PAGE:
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Figure 25.A time slice through the 10 Hz spectral magnitude component.

Then, 50 Hz component at 1.1s:

Figure 26.A time slice through the 50 Hz spectral magnitude component.

Spectral Attributes: Program spec_cwt

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The upper selection bar allows me to plot a constant frequency section or a constant time slice. I have chosen the 40 Hz component. I choose the energy.sep color bar and obtain these slices of different frequencies:

Spectral Attributes: Program spec_cwt

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First, 0.9s time slice of 40 Hz component:

Figure 27. A time slice at t=0.090 s through the 40 Hz spectral magnitude component. Then, 1.0 s time slice of 40 Hz component:

Figure 28. A time slice at t=1.000 s through the 40 Hz spectral magnitude component.

Spectral Attributes: Program spec_cwt

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I can generate similar plots of the spec_phase_4d_cwt_cwt_d.H 4D volume:

These parameters provide the phase component at 50 Hz:

Spectral Attributes: Program spec_cwt

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Figure 29. A time slice at t=1.000 s through the 40 Hz spectral phase component. Plotting three spectral components against RGB Landmark, OpenDtect, Transform, and other commercial workstations do an excellent job of plotting spectral components against the red, green, and blue color channels. We can show a similar capability using our crude tool rgbplot, which can be found under the Display tools tab. The quality of rgbplot is a direct function of the number of colors used. The above-mentioned commercial implementations use 256 colors for each of R, G, and B, giving a total of (28)3 or 224 (24-bit) or over 16 million colors. Trying to emulate RGB with only 256 colors gives only 6 shades of R, G, and B, giving rise to images that have very limited color depth.

Invoking rgbplot gives the following GUI:

Spectral Attributes: Program spec_cwt

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I have chosen three input attributes: the 20, 40, and 60 Hz spectral coherence components generated by program spec_cwt. In the resulting image features with lower frequencies appear as red or orange, while features with higher frequencies appear as purple or blue.

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Figure 30. RGB plot of 20, 40, and 60 Hz spectral magnitude components using 256 colors (6 levels of R, G, and B).

Figure 31. RGB plot of 20, 40, and 60 Hz spectral magnitude components using 4096 colors (16 levels of R, G, and B).

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Figure 32. RGB plot of 20, 40, and 60 Hz spectral magnitude components using 262,144 colors (32levels of R, G, and B). Computing coherence from different spectral components The amplitude and phase of spectral components is a function of thickness and changes in reflection coefficients. Li and Lu (2014) showed how different these different spectral components give rise to different coherence images. Using commercial software (dGB’s OpenDtect) to display three different coherence volumes against R, G, and B, they generated the following two images of a western China survey showing karst, faults, and channels.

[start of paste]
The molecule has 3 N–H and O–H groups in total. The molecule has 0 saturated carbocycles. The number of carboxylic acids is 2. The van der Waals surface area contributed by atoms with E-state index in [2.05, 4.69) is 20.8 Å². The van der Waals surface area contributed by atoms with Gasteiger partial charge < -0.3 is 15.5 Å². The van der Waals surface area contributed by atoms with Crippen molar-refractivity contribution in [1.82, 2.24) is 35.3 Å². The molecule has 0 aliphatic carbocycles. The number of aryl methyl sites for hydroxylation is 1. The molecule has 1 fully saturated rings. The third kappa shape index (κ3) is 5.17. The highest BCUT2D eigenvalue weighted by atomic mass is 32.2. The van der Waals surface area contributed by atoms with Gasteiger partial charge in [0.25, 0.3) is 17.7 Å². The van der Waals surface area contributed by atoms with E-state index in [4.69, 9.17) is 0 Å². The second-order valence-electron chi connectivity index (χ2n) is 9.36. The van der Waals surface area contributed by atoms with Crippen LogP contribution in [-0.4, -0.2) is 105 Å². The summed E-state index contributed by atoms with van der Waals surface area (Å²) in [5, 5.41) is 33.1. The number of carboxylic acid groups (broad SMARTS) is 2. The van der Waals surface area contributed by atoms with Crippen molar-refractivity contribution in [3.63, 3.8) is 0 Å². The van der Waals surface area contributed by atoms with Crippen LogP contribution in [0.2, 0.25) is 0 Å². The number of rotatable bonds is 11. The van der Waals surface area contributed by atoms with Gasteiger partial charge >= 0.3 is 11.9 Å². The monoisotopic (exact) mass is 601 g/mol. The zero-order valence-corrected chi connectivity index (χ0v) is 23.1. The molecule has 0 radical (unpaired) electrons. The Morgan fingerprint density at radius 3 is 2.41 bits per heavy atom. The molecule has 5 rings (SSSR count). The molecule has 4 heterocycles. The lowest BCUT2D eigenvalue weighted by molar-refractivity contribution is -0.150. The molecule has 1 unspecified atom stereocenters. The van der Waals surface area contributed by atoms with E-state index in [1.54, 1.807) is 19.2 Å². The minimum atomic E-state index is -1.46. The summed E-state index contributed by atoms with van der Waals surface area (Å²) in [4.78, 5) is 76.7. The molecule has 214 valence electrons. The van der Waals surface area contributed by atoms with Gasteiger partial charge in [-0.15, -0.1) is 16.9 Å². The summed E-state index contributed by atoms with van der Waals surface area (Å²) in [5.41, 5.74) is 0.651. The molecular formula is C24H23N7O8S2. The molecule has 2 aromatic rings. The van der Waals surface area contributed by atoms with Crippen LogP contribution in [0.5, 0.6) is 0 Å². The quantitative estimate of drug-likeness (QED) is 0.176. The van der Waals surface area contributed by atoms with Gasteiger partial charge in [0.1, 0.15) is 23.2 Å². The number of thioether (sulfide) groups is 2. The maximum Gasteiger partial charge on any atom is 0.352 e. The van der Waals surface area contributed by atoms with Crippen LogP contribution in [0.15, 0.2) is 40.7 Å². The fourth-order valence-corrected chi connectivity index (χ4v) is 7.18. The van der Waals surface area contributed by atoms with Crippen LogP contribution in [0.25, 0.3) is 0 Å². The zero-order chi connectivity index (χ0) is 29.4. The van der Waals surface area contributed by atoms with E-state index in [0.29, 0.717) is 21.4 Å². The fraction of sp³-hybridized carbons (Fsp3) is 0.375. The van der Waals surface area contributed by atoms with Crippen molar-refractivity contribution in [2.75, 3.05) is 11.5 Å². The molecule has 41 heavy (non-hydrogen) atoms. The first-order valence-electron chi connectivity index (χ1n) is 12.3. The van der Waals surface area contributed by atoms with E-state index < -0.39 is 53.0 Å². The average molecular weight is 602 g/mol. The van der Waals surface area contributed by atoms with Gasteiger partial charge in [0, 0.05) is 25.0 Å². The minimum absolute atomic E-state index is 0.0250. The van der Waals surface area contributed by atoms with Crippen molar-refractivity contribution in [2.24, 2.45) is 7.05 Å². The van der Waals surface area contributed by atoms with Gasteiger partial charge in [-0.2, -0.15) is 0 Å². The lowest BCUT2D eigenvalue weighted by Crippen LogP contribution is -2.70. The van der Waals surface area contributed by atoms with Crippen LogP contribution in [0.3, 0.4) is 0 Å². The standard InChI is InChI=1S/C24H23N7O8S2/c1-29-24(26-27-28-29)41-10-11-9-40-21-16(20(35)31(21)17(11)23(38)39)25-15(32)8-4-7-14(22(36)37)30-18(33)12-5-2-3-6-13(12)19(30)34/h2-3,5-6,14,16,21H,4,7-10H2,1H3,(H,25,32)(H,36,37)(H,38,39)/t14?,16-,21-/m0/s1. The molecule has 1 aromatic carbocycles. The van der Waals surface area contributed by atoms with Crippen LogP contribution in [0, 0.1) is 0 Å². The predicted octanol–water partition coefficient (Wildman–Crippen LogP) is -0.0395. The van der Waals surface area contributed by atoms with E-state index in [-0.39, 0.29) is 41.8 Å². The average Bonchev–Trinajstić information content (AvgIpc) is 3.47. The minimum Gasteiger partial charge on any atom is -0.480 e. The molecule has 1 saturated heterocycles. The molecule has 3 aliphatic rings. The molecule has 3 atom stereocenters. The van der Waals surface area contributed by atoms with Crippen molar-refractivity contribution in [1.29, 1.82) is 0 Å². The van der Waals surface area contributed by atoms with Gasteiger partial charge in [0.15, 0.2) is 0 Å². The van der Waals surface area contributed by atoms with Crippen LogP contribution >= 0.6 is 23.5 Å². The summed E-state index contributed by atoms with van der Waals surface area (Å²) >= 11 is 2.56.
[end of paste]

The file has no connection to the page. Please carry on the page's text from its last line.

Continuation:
Spectral Attributes: Program spec_cwt

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Figure 33. RGB plot coherence computed from 10, 30, and 50 Hz spectral voice components (filtered data). (After Li and Lu, 2014).

References

Davogustto, O., M. Castro de Matos, and K. J. Marfurt, 2012, Using phase residues to map Red Fork channels: Geophysical Society of Oklahoma City Spring Expo.

Davogustto, O., M. Castro de Matos, C. Cabarcas, T. Doan, and K. J. Marfurt, 2013, Resolving subtle stratigraphic features using spectral ridges and phase residues: Interpretation, 1, SA93-SA108.

Ghiglia, D., and M. D. Pritt, 1998, Two-dimensional phase unwrapping: Theory, algorithms, and software: Wiley-Interscience.

Goupillaud, P., A. Grossman, and J. Morlet, 1984, Cycle-octave and related transforms in seismic signal analysis: Geoexploration, 23, 85-102.

Grossmann, A., and J. Morlet, 1984, Decomposition of Hardy functions into square integrable wavelets of constant shape: SIAM Journal on Mathematical Analysis, 15, 723-736, doi:10.1137/0515056.

Li, X. G., and T. J. Ulrych, 1999, Well log analysis using localized transforms, J. Applied Seismology, 8, No. 3, 243-260.

Li, F. Y., and W. K. Lu, 2014, Coherence attributes at different spectral components: Interpretation, 2.

Liner, C., C.-F. Li, A. Gersztenkorn, and J. Smythe, 2004, SPICE: A new general seismic attribute: 72nd Annual International Meeting of the Society of Exploration Geophysicists, Expanded Abstracts, 433-436.

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Mallat, S., 2009, A wavelet tour of signal processing, 3rd ed.: Academic Press. Mallat, S., 2009, A wavelet tour of signal processing: Academic Press. Matos, M. C., O. Davogustto, K. Zhang, and K. J. Marfurt, 2011, Detecting stratigraphic

discontinuities using time‐frequency seismic phase residues: Geophysics, 76, P1–P10.

Morlet, J., G. Arens, E. Fourgeau and D. Giard, 1982, Wave propagation and sampling theory - Part II: Sampling theory and complex waves, Geophysics, 47, 222-236.

Neep, J. P., 2007, Time variant colored inversion and spectral bluing: 69th EAGE Annual Meeting, Extended Abstracts, B009.

Peyton, L., R. Bottjer, and G. Partyka, 1998, Interpretation of incised valleys using new 3D seismic techniques: A case history using spectral decomposition and coherency: The Leading Edge, 17, 1294-1298.

Singleton, S.W., M.T. Taner, and S. Treitel, 2006, Q-estimation using Gabor-Morlet joint time-frequency analysis: 76th Annual International Meeting, SEG, Expanded Abstracts , 1610-1614.

Teolis, A., 1998, Computational Signal Processing with Wavelets, 1st ed: Birkhäuser Boston.